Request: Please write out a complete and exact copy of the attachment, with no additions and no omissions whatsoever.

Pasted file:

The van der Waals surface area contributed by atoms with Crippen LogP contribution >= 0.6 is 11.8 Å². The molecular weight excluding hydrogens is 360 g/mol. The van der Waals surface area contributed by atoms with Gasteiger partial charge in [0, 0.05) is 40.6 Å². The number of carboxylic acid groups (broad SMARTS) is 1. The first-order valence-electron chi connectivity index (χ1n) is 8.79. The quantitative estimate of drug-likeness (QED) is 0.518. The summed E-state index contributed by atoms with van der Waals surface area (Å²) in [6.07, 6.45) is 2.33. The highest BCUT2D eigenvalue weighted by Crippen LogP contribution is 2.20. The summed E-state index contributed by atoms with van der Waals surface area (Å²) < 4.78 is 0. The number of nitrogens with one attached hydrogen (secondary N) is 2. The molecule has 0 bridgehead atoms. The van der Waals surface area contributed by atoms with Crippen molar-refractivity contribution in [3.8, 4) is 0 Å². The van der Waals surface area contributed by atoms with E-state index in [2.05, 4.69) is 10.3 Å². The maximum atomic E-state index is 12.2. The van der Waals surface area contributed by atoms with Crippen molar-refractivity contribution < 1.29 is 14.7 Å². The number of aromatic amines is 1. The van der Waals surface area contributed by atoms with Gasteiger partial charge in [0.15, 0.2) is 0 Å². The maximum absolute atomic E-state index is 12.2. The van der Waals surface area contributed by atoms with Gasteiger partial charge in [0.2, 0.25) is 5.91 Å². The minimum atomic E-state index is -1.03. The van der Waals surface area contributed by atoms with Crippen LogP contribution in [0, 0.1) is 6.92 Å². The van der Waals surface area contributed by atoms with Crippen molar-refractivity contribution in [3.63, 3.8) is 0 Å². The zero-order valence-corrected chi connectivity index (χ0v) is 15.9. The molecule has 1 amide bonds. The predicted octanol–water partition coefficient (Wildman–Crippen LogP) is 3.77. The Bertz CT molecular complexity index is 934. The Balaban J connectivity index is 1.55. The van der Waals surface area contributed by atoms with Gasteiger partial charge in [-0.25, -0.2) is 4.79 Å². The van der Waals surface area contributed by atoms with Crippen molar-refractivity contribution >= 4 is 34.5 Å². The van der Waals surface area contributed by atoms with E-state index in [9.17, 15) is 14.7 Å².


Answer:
The van der Waals surface area contributed by atoms with Crippen LogP contribution >= 0.6 is 11.8 Å². The molecular weight excluding hydrogens is 360 g/mol. The van der Waals surface area contributed by atoms with Gasteiger partial charge in [0, 0.05) is 40.6 Å². The number of carboxylic acid groups (broad SMARTS) is 1. The first-order valence-electron chi connectivity index (χ1n) is 8.79. The quantitative estimate of drug-likeness (QED) is 0.518. The summed E-state index contributed by atoms with van der Waals surface area (Å²) in [6.07, 6.45) is 2.33. The highest BCUT2D eigenvalue weighted by Crippen LogP contribution is 2.20. The summed E-state index contributed by atoms with van der Waals surface area (Å²) < 4.78 is 0. The number of nitrogens with one attached hydrogen (secondary N) is 2. The molecule has 0 bridgehead atoms. The van der Waals surface area contributed by atoms with Crippen molar-refractivity contribution in [3.8, 4) is 0 Å². The van der Waals surface area contributed by atoms with E-state index in [2.05, 4.69) is 10.3 Å². The maximum atomic E-state index is 12.2. The van der Waals surface area contributed by atoms with Crippen molar-refractivity contribution < 1.29 is 14.7 Å². The number of aromatic amines is 1. The van der Waals surface area contributed by atoms with Gasteiger partial charge in [0.15, 0.2) is 0 Å². The maximum absolute atomic E-state index is 12.2. The van der Waals surface area contributed by atoms with Gasteiger partial charge in [0.2, 0.25) is 5.91 Å². The minimum atomic E-state index is -1.03. The van der Waals surface area contributed by atoms with Crippen LogP contribution in [0, 0.1) is 6.92 Å². The van der Waals surface area contributed by atoms with Crippen molar-refractivity contribution in [3.63, 3.8) is 0 Å². The zero-order valence-corrected chi connectivity index (χ0v) is 15.9. The molecule has 1 amide bonds. The predicted octanol–water partition coefficient (Wildman–Crippen LogP) is 3.77. The Bertz CT molecular complexity index is 934. The Balaban J connectivity index is 1.55. The van der Waals surface area contributed by atoms with Gasteiger partial charge in [-0.25, -0.2) is 4.79 Å². The van der Waals surface area contributed by atoms with Crippen molar-refractivity contribution >= 4 is 34.5 Å². The van der Waals surface area contributed by atoms with E-state index in [9.17, 15) is 14.7 Å².